Establish a process to identify security vulnerabilities (PCI DSS Requirement 6.1)Using outside sources such as the United States – Computer Emergency Readiness Team, SANS Institute, and vender/antivirus threat feeds, merchants can identify emerging malware and attacks on systems. They can then configure systems to alert and report on suspicious activity, such as new files added to known directories where malware is installed or unauthorized access attempts.
Restrict access to sensitive systems by business need to know (PCI DSS Requirement 7)Restrict system access to only the individuals and groups who need to know that information. Configuring dedicated administrator and user accounts prevents the use of credentials stolen from other non-sensitive systems from being used to access sensitive systems.
Lock out hackers (PCI DSS Requirement 8.1.6)Set your computer to lock out a user after six failed login attempts. Requiring an administrator to manually unlock accounts will prevent attackers from guessing a few passwords and coming back later to try again. If an attacker only has six chances to guess the correct password, it’s likely their attempts will fail. Once locked out, an attacker will move on to an easier target.
Implement two-factor authentication (PCI DSS Requirement 8.3)Two different forms of authentication should be implemented to access a remote access application. When configuring two-factor authentication, factors must contain two of three aspects:
- Something only the user knows (e.g., a username and password)
- Something only the user has (e.g., a cell phone or an RSA token)
- Something the user is (e.g., a fingerprint)
Implement logging and alerting (PCI DSS Requirement 10)Implementing logging on systems to alert on suspicious activity will allow merchants to respond to possible breach attempts including:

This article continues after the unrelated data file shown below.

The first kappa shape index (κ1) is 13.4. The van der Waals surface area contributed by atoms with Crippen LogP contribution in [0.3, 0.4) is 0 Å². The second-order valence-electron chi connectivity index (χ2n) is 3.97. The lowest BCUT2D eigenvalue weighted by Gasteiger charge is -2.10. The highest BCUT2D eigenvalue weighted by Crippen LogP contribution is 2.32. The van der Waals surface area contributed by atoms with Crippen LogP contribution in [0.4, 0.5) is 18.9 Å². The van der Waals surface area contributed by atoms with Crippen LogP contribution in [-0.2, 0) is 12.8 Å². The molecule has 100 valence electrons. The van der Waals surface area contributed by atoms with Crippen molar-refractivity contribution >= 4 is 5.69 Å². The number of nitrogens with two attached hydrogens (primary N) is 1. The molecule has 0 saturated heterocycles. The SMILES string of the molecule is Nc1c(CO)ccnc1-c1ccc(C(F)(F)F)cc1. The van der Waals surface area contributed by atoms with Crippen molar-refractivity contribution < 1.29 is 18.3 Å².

- New processes created
- New login events
- Shared access events
- Disconnect events
- New service installation
- File auditing
- User account created
- Failed logons
- Event log starting
- Registry value modified
Install and monitor file integrity monitoring software (PCI DSS Requirement 11.5)Not only should merchants review logs generated by their file integrity monitor software daily, they should also set up logs that alert system administrators in an event of suspicious activity. If a system detects suspicious activity, such as when a new software program is installed in an odd location, or if someone attempts to log in 300 times in a row, log alerting can tip off the internal IT team to begin an investigation.
Implement vulnerability scanning (PCI DSS Requirement 11.2)Vulnerability scans are automated tests that passively test systems and networks to identify known weaknesses. These scans generate reports that provide specific information about weaknesses specific to the entities systems and networks. These reports allow entities to find and fix vulnerabilities in a timely manner.
It is estimated that the average hacker could scan the entire internet for possible remote access vulnerabilities once every eight hours. This statistic is exactly why vulnerability scanning is crucial to merchant security. Vulnerability scanning should be an ongoing, or at least conducted quarterly to help locate vulnerabilities, including any remote access problems.
Implement a risk-assessment process (PCI DSS Requirement 12)Merchants that take a proactive approach to security will use internal and external resources to identify critical assets, assess vulnerability threats against those assets, and implement a plan to mitigate those threats.
The future of remote access exploitationRemote access exploitation is a simple attack to conduct, but it is also simple to protect against such attacks by employing the aforementioned PCI DSS requirements. Attackers will continue to use vulnerable remote access applications to their advantage in 2015 and beyond until merchants shore up their businesses against these popular attacks.
Brandon Benson, Senior Security Analyst at SecurityMetrics, is responsible for providing security consulting services and PCI compliance assessments for organizations across the globe. He holds CISSP (Certified Information Systems Security Professional), P2PE-QSA (Point-to-Point Encryption Qualified Security Assessor), QSA (Qualified Security Assessor), and PA-QSA (Payment Application Qualified Security Assessor) security certifications and has completed over 74 PCI DSS, PA-DSS, and P2PE assessments. Benson assessed the world’s first P2PE-validated solution in 2013. Previous to his career at SecurityMetrics, he assisted organizations, banks, and governments with encryption implementation at both Symantec and PGP Corporation. Benson received a Bachelor of Arts in Finance from the University of Utah.